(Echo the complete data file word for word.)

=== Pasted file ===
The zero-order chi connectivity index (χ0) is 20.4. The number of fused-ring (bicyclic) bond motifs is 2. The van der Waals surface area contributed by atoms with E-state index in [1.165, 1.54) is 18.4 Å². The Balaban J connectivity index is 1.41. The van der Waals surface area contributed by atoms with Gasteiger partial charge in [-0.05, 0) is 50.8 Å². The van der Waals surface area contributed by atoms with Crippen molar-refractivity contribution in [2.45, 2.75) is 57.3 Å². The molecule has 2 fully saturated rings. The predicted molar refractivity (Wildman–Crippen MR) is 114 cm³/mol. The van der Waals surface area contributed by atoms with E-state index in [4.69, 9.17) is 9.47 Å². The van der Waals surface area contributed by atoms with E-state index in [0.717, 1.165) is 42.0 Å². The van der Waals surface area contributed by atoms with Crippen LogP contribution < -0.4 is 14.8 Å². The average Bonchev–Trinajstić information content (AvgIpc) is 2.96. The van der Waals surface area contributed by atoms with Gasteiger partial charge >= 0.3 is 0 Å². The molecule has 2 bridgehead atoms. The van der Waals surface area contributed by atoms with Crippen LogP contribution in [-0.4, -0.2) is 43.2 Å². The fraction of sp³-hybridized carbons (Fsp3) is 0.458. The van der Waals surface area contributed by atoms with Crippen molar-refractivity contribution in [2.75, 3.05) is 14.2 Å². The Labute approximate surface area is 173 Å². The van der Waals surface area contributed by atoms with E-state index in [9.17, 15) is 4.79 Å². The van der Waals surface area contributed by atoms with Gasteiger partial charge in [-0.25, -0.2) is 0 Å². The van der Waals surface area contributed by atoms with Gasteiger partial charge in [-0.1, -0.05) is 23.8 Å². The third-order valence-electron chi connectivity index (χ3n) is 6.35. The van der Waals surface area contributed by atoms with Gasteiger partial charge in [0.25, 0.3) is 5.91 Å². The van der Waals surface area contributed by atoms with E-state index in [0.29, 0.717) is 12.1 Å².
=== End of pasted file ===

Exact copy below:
The zero-order chi connectivity index (χ0) is 20.4. The number of fused-ring (bicyclic) bond motifs is 2. The van der Waals surface area contributed by atoms with E-state index in [1.165, 1.54) is 18.4 Å². The Balaban J connectivity index is 1.41. The van der Waals surface area contributed by atoms with Gasteiger partial charge in [-0.05, 0) is 50.8 Å². The van der Waals surface area contributed by atoms with Crippen molar-refractivity contribution in [2.45, 2.75) is 57.3 Å². The molecule has 2 fully saturated rings. The predicted molar refractivity (Wildman–Crippen MR) is 114 cm³/mol. The van der Waals surface area contributed by atoms with E-state index in [4.69, 9.17) is 9.47 Å². The van der Waals surface area contributed by atoms with E-state index in [0.717, 1.165) is 42.0 Å². The van der Waals surface area contributed by atoms with Crippen LogP contribution < -0.4 is 14.8 Å². The average Bonchev–Trinajstić information content (AvgIpc) is 2.96. The van der Waals surface area contributed by atoms with Gasteiger partial charge >= 0.3 is 0 Å². The molecule has 2 bridgehead atoms. The van der Waals surface area contributed by atoms with Crippen LogP contribution in [-0.4, -0.2) is 43.2 Å². The fraction of sp³-hybridized carbons (Fsp3) is 0.458. The van der Waals surface area contributed by atoms with Crippen molar-refractivity contribution in [2.75, 3.05) is 14.2 Å². The Labute approximate surface area is 173 Å². The van der Waals surface area contributed by atoms with E-state index in [9.17, 15) is 4.79 Å². The van der Waals surface area contributed by atoms with Gasteiger partial charge in [-0.25, -0.2) is 0 Å². The van der Waals surface area contributed by atoms with Gasteiger partial charge in [-0.1, -0.05) is 23.8 Å². The third-order valence-electron chi connectivity index (χ3n) is 6.35. The van der Waals surface area contributed by atoms with Gasteiger partial charge in [0.25, 0.3) is 5.91 Å². The van der Waals surface area contributed by atoms with E-state index in [0.29, 0.717) is 12.1 Å².